Market Report: Medeva falls victim to drug sector malaise

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The Independent Online
MEDEVA, which had appeared immune to the traumas afflicting drug shares this year, suddenly came under selling pressure yesterday.

In late trading the shares slumped 13p to 201p with some suggesting that US investors, for long supporters of the group, were becoming less enthusiastic.

This week it was disclosed that US interests held through Bank of New York ADRs had fallen to 15.71 per cent of the capital, down from 16.9 per cent.

Any American selling could not come at a worse time for the rapidly growing drugs group. A week ago Medeva launched a rights issue - its fourth since 1990 - to buy a German group specialising in cancer treatment products.

It is calling for pounds 94.4m through a one-for-four issue at 180p. The call is underwritten, so Medeva is assured of its cash. But the shares are perilously close to the rights price and further weakness could certainly deter shareholders, big and small, from taking up their entitlement.

On the day the rights issue was announced the shares closed at 230p. They have, therefore, eroded more than half the original comfort cushion between the share price and the rights price. The nil-paid rights collapsed 12p to 22.5p.

Medeva, which has expanded rapidly through acquisitions under the direction of ex-Glaxo Holdings chief executive Bernard Taylor, experienced its discomfort as other drug shares enjoyed a slightly more settled session.

The drugs sector has been devastated by worries that the Clinton administration will impose tough price curbs on US health care. But most companies have also had to contend with their own problems.

Fisons, savaged this week after abandoning its asthma drug, eased 1p to 167p. Glaxo, hit by a boardroom rift, lost 12p to 572p and Wellcome, suffering from a report on its Retrovir anti-Aids drug and a bungled investment presentation, rose 2p to 700p.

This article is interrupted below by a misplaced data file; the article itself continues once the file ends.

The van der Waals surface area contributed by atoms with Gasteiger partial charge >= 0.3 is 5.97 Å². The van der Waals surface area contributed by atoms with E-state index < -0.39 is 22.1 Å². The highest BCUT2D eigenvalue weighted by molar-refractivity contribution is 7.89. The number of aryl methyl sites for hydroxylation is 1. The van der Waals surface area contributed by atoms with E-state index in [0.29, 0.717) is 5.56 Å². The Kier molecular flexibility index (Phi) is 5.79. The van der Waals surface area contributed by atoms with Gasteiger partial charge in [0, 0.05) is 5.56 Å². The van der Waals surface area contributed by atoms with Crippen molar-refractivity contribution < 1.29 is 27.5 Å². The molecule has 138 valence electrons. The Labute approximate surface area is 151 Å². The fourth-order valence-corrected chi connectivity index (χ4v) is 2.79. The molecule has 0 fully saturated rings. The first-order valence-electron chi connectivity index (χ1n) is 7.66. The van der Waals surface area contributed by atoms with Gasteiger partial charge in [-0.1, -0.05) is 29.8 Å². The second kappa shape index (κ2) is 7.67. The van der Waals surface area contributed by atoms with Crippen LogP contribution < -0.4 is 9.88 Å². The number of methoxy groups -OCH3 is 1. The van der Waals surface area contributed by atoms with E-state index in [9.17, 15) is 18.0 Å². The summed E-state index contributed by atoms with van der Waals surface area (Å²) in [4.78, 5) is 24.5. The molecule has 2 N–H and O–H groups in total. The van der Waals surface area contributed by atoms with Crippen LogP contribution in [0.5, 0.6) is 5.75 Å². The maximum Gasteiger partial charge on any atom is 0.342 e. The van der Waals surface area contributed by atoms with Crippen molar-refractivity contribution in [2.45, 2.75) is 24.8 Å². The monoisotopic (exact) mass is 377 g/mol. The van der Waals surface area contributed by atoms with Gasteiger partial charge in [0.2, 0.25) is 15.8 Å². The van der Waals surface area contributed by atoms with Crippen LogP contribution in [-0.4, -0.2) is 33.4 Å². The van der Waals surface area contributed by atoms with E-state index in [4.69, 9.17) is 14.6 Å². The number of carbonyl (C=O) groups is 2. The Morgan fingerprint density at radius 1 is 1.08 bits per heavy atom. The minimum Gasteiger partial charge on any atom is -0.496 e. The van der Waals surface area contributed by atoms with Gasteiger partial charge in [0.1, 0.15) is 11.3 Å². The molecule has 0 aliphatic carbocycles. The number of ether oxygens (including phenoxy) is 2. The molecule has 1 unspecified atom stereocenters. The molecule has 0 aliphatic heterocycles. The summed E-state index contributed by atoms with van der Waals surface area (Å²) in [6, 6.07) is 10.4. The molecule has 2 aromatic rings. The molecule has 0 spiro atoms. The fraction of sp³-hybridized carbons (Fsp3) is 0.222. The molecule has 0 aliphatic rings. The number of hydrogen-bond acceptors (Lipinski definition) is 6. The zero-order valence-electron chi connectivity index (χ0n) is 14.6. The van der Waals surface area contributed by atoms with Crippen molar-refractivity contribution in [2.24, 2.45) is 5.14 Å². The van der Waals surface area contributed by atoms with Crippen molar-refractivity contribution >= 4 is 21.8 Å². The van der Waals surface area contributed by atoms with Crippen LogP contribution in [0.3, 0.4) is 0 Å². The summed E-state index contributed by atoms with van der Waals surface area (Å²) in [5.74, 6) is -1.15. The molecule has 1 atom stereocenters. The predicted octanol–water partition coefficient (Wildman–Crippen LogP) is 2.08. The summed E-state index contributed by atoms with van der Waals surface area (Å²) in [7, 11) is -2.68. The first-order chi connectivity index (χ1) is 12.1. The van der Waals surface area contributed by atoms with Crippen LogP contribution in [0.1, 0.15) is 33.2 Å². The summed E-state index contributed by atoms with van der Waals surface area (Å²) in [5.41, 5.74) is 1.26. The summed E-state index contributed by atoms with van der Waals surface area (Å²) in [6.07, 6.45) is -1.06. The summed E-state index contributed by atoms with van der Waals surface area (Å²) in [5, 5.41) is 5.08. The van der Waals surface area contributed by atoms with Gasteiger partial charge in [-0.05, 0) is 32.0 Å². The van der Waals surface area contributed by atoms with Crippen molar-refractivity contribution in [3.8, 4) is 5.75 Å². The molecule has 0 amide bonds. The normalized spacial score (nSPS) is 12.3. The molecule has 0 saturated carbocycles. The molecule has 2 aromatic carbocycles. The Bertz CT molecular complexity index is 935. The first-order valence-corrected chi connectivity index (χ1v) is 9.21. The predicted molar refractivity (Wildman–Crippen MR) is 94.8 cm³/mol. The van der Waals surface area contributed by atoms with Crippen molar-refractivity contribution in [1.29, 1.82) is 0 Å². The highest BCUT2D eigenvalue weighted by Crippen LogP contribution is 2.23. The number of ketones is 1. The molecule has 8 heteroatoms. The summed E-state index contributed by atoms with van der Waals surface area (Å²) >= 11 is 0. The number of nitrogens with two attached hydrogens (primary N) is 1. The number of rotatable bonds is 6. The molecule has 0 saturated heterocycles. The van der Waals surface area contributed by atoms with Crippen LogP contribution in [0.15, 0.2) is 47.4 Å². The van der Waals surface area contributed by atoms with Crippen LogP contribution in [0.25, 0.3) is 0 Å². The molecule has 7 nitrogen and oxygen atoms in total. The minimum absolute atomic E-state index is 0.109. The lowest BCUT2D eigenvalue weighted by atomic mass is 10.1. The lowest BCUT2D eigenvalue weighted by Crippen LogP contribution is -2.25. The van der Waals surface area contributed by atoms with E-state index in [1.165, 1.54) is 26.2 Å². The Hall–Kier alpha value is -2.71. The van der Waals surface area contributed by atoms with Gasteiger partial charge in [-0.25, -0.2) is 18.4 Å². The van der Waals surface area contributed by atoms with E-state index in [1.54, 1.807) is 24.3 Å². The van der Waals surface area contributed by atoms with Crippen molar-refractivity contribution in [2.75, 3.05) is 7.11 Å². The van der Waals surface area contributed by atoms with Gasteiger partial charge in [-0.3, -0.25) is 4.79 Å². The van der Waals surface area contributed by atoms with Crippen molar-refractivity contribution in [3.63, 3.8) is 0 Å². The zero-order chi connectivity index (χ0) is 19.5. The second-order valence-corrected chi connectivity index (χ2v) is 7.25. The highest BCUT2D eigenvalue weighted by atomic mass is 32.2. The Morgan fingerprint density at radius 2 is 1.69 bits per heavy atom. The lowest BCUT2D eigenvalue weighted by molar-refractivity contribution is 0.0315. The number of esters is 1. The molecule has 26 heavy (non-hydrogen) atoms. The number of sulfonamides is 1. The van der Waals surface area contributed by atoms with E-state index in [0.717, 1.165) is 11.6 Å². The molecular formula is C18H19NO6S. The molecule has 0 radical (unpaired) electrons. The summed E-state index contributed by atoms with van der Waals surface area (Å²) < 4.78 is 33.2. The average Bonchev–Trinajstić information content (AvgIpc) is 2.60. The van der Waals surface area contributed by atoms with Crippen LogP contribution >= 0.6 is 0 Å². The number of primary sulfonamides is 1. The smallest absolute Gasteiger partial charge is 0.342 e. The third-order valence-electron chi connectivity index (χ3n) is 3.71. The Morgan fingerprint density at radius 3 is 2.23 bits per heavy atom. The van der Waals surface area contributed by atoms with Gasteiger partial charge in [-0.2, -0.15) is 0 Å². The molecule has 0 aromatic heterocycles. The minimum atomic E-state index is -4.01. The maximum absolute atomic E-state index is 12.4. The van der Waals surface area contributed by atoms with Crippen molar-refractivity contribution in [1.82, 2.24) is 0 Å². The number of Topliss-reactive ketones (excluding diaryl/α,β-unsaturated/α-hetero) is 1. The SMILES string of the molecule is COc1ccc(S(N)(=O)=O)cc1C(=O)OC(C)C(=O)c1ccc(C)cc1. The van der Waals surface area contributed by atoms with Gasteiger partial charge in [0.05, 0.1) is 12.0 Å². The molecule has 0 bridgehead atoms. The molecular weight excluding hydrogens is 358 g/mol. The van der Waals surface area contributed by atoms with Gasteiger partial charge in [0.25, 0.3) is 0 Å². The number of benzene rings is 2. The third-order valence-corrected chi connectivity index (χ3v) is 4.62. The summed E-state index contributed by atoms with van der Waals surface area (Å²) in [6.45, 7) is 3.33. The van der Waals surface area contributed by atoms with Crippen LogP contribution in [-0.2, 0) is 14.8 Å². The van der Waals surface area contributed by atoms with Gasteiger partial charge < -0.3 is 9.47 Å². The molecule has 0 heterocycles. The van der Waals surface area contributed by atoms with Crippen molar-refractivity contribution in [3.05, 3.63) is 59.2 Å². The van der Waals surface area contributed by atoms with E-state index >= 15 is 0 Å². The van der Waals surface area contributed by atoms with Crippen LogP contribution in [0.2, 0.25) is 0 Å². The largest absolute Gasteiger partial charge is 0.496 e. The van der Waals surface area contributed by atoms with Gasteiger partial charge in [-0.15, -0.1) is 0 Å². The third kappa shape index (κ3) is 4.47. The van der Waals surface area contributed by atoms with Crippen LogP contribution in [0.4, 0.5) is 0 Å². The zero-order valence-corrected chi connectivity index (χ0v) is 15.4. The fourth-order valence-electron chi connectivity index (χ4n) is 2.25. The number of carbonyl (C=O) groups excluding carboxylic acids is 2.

Smith & Nephew fell 4.5p to 151p following a profit warning by a US rival.

The rest of the stock market had a predictably gentle Maundy Thursday rundown to the Easter holiday. In exceedingly thin trading by recent levels, the FT-SE 100 index ended 0.3 of a point down at 2,821.8.

It has risen 428.6 points in the year since the Tory election victory. The index peak, 2,957.3, was hit last month.

RTZ edged ahead 8p to 663p with a little support from Barclays de Zoete Wedd. In this account the shares have felt the weight of the slide in the copper price.

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Downgradings took their toll. BICC had to contend with James Capel, Charter Consolidated with Hoare Govett.

BICC lost 13p to 343p as Capel lowered its 1993 forecast by pounds 8m to pounds 127m and next year's by pounds 5m to pounds 150m.

Charter fell 13p to 628p, with Hoare trimming its expectation for the year just ended by pounds 2m to pounds 70m and cutting this year's estimate by pounds 10m to pounds 58m. The group is cash-rich following the sale of its Johnson Matthey stake and the cuts largely reflect lower interest income.

Unilever remained under pressure, disconcerted by fears that the US cigarette price war will spread. The shares fell 15p to 1,115p, stretching the fall since Philip Morris started hostilities to 74p. But BAT Industries, the main casualty, steadied, gaining 13p to 887p. Rothmans International, another victim, rose 5p to 620p.

The tug-of-war over British Steel moved in favour of the bulls with S G Warburg repeating buy advice because price increases appear to be holding. The shares rose 3.5p to 81.5p.

Another back in favour was British Airways. It rose 10.5p to 283p in response to American interest sparked by signs that the US domestic airline business will be rationalised.

Marks and Spencer improved 5p to 344p, with Teather & Greenwood echoing the Capel buy recommendation. Manchester United climbed to a new peak, up 20p to 437p. This week's figures and the its leadership of the Premier League attracted buyers.

Holliday Chemical Group made a sound debut. The shares. offered at 195p, traded at 214p. MTM, the troubled chemical group in refinancing talks, tumbled 3p to 11p.

The prospect of the BT3 sale helped some financials. Warburg rose 9p to 649p and Smith New Court 9p to 210p.

A profit warning nailed Welpac, a distributor of pre- packed goods to do-it-yourself outlets. The shares dropped 8p to 30p.

Shares were becalmed. The FT-SE 100 index ended 0.3 points down at 2,821.8 and the FT-SE 250 index rose 0.6 to 3,084.3. Volume was 451.5 million shares with 24,184 bargains. Government stocks were little changed

An obscure investment trust, with only a preference quote, is the vehicle for an aggregates business. By a placing at 25p a share, Bruntcliffe Aggregates is raising pounds 3.6m and buying operations in the US and UK. Chairman is David Sawyer, once chairman of Trent Holdings. Michael Wallis, ex-managing director of Evered, is chief executive.

Associated Nursing Services has met unexpected resistance to its bid for Broadwater Homes, a BES scheme. Its offer of 135p a share has been rejected. Broadwater draws attention to an option requiring ANS, which already has 20.86 per cent, to pay up to 192.5p. Shares of ANS, which has raised pounds 1.5m for the deal, held at 220p.

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